- Friday May 11th, 2018
- Posted by: Christina Henrich
- Category: General, Events, Veranstaltungen
Never Trust a Smart Device
Hardly any other industry is more affected by Industry 4.0 and the Internet of Things than mechanical and plant engineering. Cyber security is a matter of survival here. Welcome to MABiF #6.
“Maschinen- und Anlagebau im Fokus” [mechanical and plant engineering in focus], MABiF for short, is the name of a series of events organised by the Styrian Business Promotion Agency (SFG) in cooperation with FH CAMPUS 02 and the Automation Technology Platform Styria, as well as the Silicon Alps microelectronics cluster for this issue. MABiF enables networking and exchange of experience and knowledge between companies in the industry, research institutions and other relevant players in this field. Data centre operators, for example. The sixth edition of MABiF took place on 23 April 2018 at one of these centres, namely the Raiffeisen Rechenzentrum in Raaba-Grambach near Graz, one of the largest and most modern centres of its kind in Austria. The event started in the afternoon with several guided tours of the data centre’s Service Operation Centre. The evening event was hosted by FH CAMPUS 02 Director of Studies Udo Traussnigg. The topic of “cyber security in mechanical and plant engineering” is a pressing one for literally everybody in the industry, as Ulfried Paier, Managing Director of Raiffeisen Rechenzentrum, elaborated in his presentation. According to a 2016 study by Bitkom Research, almost two thirds of industrial companies have already been affected by data theft and the associated espionage or sabotage. These figures were also reflected in a live survey of visitors during the event. Paier also explained that almost half of all companies had some catching up to do in terms of securing their IT infrastructure. The reason for this can be ascribed to the ever-shorter life cycles of IT and the continuous appearance of new threats. Every year, cybercrime causes damages of several million euros in Austria. And that number is rising.
The increasing networking of countless components of production plants to complex cyber-physical systems opens countless doors for intruders. A case for Infineon. Andreas Mühlberger and Sarah Haas, from the market leader for chip card technology and security systems, showed possible security solutions for the use of industrial robots. These are used more and more frequently in production and are vulnerable in two ways. On the one hand, as a gateway for hackers, on the other hand because a hacked (and thus externally controlled or uncontrolled) robot weighing several hundred kilos poses a real danger to humans and the production environment. The best and most sophisticated security systems are of little use if they are not handled correctly. Security specialists Gerald Kortschakof of sevian7 and Georg Kremsner of Limes Security drew urgent attention to this. This begins with diligent authentication of employees, and doesn’t end with regular training for emergencies – in other words, what to do when a system is hacked. Both experts emphasise: “Convenience is always at the expense of security.” This convenience can be particularly exploited, for example, in the case of unsecured access for remote maintenance of systems. Simple measures such as strong passwords, multiple authentication and regular software updates are, as banal as this may sound, an important step in the right direction and are by no means a universal matter of course. Stefan Marksteiner from Joanneum Research demonstrated how much the Internet of Things is already a reality and a risk in our daily lives. Modern cars are moving (and not always well secured) data centres with the potential for external control. Unsecured “intelligent” light switches and similar devices can take out entire firewalls. This is why the project “IoT4CPS” was brought into being by Joanneum Research and various partners from the domains of business and science. Its aim is to make cyber-physical systems more secure through a variety of measures. For example, through safety specifications already in the product design, binding standards and certifications, coordinated product life cycles and much more. Marksteiner pleaded for a new, enhanced awareness: “Never trust a smart device.”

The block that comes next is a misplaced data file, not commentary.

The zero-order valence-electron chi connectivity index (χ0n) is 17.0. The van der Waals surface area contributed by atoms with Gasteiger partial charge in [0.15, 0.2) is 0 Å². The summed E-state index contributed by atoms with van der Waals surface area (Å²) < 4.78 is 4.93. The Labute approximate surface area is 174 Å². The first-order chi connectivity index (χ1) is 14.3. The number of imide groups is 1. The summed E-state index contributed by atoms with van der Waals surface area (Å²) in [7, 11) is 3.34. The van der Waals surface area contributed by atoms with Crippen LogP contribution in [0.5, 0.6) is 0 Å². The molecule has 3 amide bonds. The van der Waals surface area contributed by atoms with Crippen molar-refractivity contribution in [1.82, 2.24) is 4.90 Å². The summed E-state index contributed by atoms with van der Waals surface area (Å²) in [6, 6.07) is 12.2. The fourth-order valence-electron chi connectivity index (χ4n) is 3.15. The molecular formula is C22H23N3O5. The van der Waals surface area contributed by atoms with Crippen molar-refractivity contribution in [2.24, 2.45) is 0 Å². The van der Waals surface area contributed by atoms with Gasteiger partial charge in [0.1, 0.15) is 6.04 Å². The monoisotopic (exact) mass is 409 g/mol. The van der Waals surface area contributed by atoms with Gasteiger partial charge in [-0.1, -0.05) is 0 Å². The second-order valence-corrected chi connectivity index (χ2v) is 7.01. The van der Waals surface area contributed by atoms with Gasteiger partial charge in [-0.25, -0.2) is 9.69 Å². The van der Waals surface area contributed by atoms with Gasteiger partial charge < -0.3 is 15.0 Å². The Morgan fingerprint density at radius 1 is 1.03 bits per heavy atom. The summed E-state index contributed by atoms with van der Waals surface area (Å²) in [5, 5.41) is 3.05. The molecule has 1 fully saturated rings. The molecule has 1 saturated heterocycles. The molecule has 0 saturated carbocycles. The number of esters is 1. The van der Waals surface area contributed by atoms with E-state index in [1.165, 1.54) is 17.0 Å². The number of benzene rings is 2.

Cyber-security for everyone
Visitor questions were answered in the subsequent panel discussion with the speakers, who were bolstered by security specialist Manfred Aignerfrom Yagoba. Topics such as certification, hardware security and the new data protection regulation were discussed, as were simple ways of spreading viruses, for example by scattering infected USB sticks in car parks, where passers-by simply take them and start using them. Although this procedure was already used in 2010 for the worldwide spread of the Stuxnet computer worm, and the public was informed and warned about it, unfortunately it still works. To prevent such things from happening in the future, MABiF #6 began with a press conference with the experts present in order to explain the scope of the topic to the general public. Because one thing is crystal clear: cyber-security concerns us all.
- Presentations (PDF) and subsequent links can be found here.
- Photos (© Styrian Business Promotion Agency SFG)